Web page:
What (Not) to Say to Your Pro-Choice Friends: An Exhaustive Resource for Pro-Life Arguments

pro-life arguments that work

One gray, spring morning, some friends and I were praying outside an abortion clinic when a young couple with heavy faces came walking towards us. The man had his arm around the woman, shielding her from what he thought might be difficult protestors. Clinic escorts wearing bright yellow vests met them on the sidewalk and asked if they wanted accompaniment. They accepted, and the group walked together towards the stairs that lead up to the clinic doors.

A pro-life sidewalk counselor smiled at the couple and said hello. He asked them if they were alright. The couple stopped for a millisecond before the father said, “We can’t have this baby. We have two kids at home and can’t afford this one. I have to be a good father.”

“We can help you…” the counselor started empathetically. But before he could say anything else, the emotion of the already-grieving father took over. He was clearly torn, angry, and upset with his predicament. He did not believe that help would be available to his family after the birth of this third child.

“I can barely afford to feed the two kids I have,” he said. Then he reiterated his previous statement, “I have to be a good father.”

With that, he and his wife turned around and walked up the stairs.

The State of the Union

Currently, the United States is in the midst of political uproar surrounding the issue of abortion. Always a hot button issue, abortion’s current prevalence at the forefront of political debates began with the appointment of our newest Supreme Court Justice, Brett Kavanaugh. Though the associate justice has alluded otherwise, State governments are strategically attempting to pass extreme Pro-Life laws in the hopes that they will be challenged all the way to the highest level of the court system, where the infamous Roe vs. Wade ruling can be overturned.

Georgia’s governor recently signed the “fetal heartbeat” bill, which outlaws abortion past the point of a fetus’ heartbeat being detected. In Alabama, the “Human Life Protection Act” was signed into effect. It disallows abortion for any reason (including rape or incest), except when the life of the mother is threatened. Ohio, Iowa, Kentucky, and Mississippi have passed similar laws, while Louisiana and Missouri are making similar moves within their legislative chambers.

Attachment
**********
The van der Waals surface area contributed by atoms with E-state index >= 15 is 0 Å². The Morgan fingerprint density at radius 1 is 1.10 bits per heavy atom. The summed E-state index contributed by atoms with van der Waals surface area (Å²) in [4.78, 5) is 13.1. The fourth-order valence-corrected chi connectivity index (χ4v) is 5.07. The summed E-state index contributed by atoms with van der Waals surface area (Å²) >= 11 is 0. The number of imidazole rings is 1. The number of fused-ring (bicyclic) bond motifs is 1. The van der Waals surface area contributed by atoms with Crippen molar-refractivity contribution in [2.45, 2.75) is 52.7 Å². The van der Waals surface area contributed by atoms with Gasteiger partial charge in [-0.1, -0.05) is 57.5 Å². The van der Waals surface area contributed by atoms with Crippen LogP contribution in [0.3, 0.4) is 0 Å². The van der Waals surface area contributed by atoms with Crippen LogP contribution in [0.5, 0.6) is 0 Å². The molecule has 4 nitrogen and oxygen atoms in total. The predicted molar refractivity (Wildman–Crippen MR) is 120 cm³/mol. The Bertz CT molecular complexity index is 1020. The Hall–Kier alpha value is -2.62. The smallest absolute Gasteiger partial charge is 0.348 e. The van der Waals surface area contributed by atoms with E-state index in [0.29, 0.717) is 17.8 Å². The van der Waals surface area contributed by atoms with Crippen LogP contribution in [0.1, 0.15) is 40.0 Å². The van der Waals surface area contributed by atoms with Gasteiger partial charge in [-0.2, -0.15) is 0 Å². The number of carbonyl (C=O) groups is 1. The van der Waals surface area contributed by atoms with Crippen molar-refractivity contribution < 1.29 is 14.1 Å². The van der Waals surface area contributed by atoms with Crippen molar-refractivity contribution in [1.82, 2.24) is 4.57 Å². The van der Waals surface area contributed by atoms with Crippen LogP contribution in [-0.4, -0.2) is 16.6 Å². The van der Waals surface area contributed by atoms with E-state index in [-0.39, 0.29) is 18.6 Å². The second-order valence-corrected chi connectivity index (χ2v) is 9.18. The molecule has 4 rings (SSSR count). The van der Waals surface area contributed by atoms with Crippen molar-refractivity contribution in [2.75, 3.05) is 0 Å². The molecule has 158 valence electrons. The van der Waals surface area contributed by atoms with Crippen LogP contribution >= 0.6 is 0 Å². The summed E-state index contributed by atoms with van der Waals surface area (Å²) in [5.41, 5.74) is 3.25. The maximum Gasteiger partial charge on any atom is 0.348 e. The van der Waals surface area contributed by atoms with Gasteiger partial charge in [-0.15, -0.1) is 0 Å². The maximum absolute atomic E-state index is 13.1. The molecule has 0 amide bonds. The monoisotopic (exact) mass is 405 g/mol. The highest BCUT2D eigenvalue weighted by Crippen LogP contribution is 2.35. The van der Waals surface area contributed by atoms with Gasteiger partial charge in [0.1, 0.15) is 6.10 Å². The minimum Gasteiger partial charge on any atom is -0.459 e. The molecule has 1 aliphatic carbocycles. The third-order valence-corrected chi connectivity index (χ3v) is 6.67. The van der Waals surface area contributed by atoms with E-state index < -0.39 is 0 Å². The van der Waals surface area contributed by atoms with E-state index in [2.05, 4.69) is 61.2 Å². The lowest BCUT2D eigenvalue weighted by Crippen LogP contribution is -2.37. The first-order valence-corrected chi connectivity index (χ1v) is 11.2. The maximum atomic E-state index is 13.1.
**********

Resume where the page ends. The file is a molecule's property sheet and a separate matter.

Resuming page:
The State of Our Social Feeds

All of this has resulted in some major eruptions across social media. Many of our feeds have been affected by the uproar. We find ourselves constantly trying to decide whether to engage on the issue, or to leave it alone (as fruitful conversations via social media are a true rarity).

Even when deciding not to engage, our minds continue the conversation and possible pro-life arguments within our heads. We wonder, “What should I have said? How do I refute that point?”

We Need to Be Equipped with Pro-Life Arguments

It’s a difficult place to be. While it’s easy (and sometimes wise) to avoid the topic on social media, we can’t ignore a conversation when it’s brought to our attention in “real life.” Especially because avoidance of the topic can make us look ignorant of the facts and “religiously-brainwashed,” unable to think for ourselves.

As a former teacher of Apologetics, I’ve spent a fair amount of time arguing for morality from a non-religious standpoint. This includes pro-life arguments. Thus, this piece is meant to be a reference for anyone who doesn’t know what to say when discussing life issues with a pro-choice friend or acquaintance.

Acknowledge the Humanity

First, it’s important to see the humanity in people. We live in a world in which most of us have forgotten how to have civil discourse.

When approaching the subject of abortion, it’s necessary to remember is that this individual with whom you disagree is, in fact, a loving person.

As humans, we’re wired to want what’s right. We’re all made in God’s image, which means we’re all oriented towards love (Catechism of the Catholic Church (CCC) 1604, 2331). And all of us are still learning about love—and learning what is the most loving thing to do. We’ve all gotten confused over the course of our lives as to what “love” actually is (CCC 1889, 1939).

People with pro-choice viewpoints are no different. Most of them have taken this stance because society has told them that it’s the reasonable, civilized position.

So when entering into a conversation with these individuals and offering pro-life arguments, be reasonable and civil in every way.

Communicating Without Words